NEW DELHI: For a government that flaunts the “global city” tag, here is some disturbing news. A recent RTI reply from four Delhi Police districts – out of a total of 11 – received by RTI activist Nayaar Alam has revealed that the city witnessed 737 deaths in the past 14 years either due to hunger or poverty. All deaths were due to hunger or suicides due to hunger and poverty. That on an average is one death every week.
However, observers and people in the field say the real number is quite high. Though the other seven districts have replied that no one in their area had died due to hunger or poverty, activists say the reason is that these deaths were never probed seriously. “Autopsies of the abandoned and homeless are completed in a routine fashion. The investigating officers hardly ever try to find their relatives and attempt to understand the reason behind the death,” said an NGO worker.
Senior government officials, on the other hand, questioned the “method” Delhi Police had adopted to establish the exact reason behind these deaths.
One of them pointed out that no postmortem report cites poverty as a reason for death and the word `malnutrition’ does not necessarily mean that death was due to hunger.
Both, however, agreed that the RTI reply stating that 689 of such deaths took place in one district – West – makes it necessary to exercise caution.
As the debate rages on, here are the bare facts: In at least two years i.e 2002 and 2005, seventy-six and 72 people, respectively, lost their lives. While in 2002, twenty-one died/committed suicide due to hunger, another 55 died/committed suicide due to poverty. The corresponding figures for the year 2005 are 18 and 56, respectively.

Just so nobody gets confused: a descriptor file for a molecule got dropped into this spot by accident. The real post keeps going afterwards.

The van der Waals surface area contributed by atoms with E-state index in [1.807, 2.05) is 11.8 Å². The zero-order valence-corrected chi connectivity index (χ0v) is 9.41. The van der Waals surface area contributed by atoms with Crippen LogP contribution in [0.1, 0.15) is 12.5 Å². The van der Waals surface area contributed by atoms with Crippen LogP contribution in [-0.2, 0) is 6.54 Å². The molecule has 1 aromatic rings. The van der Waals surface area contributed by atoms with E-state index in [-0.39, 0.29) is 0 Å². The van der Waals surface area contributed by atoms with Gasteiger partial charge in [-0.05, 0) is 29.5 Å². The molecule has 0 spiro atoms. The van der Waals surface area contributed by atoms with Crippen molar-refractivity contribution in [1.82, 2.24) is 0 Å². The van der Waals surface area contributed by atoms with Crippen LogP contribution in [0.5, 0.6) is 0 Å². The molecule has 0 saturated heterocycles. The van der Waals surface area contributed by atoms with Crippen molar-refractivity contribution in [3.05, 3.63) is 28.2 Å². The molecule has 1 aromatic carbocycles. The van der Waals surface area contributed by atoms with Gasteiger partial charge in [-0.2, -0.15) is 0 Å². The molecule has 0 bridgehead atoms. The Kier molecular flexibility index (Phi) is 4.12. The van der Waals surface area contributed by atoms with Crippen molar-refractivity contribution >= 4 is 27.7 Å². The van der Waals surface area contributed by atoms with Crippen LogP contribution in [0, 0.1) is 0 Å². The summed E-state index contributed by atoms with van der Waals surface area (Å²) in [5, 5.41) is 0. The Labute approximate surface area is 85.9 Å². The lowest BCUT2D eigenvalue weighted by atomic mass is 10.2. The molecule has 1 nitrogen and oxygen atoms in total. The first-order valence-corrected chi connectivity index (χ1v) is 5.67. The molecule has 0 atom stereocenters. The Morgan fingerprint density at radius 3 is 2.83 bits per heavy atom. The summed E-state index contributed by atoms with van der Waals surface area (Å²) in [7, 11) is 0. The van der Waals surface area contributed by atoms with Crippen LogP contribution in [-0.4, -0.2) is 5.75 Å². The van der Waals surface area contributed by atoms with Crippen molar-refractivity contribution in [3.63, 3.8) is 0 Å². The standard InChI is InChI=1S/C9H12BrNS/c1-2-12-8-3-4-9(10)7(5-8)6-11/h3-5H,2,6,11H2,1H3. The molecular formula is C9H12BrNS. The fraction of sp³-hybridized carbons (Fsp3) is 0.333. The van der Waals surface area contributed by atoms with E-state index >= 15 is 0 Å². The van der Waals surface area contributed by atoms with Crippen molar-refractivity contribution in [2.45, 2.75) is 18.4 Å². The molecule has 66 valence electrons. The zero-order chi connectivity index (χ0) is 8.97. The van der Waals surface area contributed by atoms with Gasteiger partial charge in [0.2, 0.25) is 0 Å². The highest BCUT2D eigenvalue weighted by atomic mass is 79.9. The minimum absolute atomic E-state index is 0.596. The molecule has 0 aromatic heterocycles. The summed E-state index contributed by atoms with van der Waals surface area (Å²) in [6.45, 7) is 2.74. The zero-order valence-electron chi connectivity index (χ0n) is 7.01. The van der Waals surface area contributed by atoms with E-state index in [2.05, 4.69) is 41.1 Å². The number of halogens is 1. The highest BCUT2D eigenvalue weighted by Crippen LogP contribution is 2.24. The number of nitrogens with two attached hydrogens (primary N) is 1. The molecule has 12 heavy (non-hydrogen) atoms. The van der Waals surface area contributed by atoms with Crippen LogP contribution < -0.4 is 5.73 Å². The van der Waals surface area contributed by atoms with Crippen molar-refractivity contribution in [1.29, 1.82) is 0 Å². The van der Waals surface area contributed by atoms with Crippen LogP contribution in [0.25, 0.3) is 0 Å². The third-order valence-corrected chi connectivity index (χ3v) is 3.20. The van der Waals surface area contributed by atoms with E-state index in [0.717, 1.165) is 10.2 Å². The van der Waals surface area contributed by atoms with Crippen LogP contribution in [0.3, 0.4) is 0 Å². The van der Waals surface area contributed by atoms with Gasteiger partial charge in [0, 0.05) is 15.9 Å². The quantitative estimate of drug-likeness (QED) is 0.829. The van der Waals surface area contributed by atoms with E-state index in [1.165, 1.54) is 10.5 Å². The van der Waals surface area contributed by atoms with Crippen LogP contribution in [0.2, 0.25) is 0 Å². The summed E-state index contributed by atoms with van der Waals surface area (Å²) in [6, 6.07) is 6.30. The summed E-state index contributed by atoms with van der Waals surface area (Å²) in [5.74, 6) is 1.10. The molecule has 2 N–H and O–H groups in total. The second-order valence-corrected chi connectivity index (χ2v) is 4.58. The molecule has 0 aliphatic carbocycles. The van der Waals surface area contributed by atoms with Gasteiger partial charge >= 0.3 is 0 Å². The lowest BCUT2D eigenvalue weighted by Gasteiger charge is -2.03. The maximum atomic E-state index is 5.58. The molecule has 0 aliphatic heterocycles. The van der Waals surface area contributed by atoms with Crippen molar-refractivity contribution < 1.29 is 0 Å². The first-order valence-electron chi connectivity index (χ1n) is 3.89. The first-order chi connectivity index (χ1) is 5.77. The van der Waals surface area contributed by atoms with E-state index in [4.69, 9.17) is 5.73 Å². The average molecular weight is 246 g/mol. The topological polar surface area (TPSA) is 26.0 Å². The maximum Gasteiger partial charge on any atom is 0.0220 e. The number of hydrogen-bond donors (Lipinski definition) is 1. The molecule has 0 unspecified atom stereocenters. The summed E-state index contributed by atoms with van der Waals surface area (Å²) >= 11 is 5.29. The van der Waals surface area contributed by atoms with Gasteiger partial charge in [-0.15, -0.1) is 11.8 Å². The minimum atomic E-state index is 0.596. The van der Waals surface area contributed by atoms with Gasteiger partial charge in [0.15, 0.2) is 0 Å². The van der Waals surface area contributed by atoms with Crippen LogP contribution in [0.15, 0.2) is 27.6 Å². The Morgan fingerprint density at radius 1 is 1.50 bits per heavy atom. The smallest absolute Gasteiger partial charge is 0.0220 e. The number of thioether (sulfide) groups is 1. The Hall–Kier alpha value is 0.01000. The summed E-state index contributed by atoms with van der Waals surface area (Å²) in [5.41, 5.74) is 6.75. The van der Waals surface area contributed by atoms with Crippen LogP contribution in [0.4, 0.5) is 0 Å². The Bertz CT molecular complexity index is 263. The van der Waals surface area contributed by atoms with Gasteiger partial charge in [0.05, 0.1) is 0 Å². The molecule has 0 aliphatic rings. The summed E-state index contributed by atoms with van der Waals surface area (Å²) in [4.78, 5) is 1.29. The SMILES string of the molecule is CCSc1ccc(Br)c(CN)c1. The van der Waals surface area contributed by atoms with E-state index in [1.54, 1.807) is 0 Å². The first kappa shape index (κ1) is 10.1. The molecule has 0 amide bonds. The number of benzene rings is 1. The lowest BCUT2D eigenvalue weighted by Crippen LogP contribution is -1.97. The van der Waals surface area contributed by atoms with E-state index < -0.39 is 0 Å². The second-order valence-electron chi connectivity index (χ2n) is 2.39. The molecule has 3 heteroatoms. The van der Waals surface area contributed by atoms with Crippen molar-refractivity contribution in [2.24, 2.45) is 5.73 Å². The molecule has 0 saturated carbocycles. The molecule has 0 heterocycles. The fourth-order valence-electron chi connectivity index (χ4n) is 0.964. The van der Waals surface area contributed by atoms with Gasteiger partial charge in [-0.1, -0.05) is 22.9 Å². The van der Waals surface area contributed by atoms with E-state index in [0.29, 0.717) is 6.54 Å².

According to Alam, a total of 177 people in these 14 years have died due to hunger alone, according to Delhi Police. Though 2002 was the worst in that respect – 21 died that year – in 2010, eighteen and in 2011 fifteen people died. These revelations come at a time when the data of Delhi government states that the per capita annual income in the national capital is Rs 1,76,000.
“These deaths were never brought to public notice, nor are all the deaths accounted for. For hunger deaths to happen, there has to be an acute lack of nutrition which does not support staying out in the open in extreme heat or cold. We need several more shelters to protect these people. Delhi has been able to tackle the problem by setting up shelter homes but more needs to be done,” said Mohammad Tariq, assistant professor at the Tata Institute of Social Sciences, who also heads its urban poverty programme.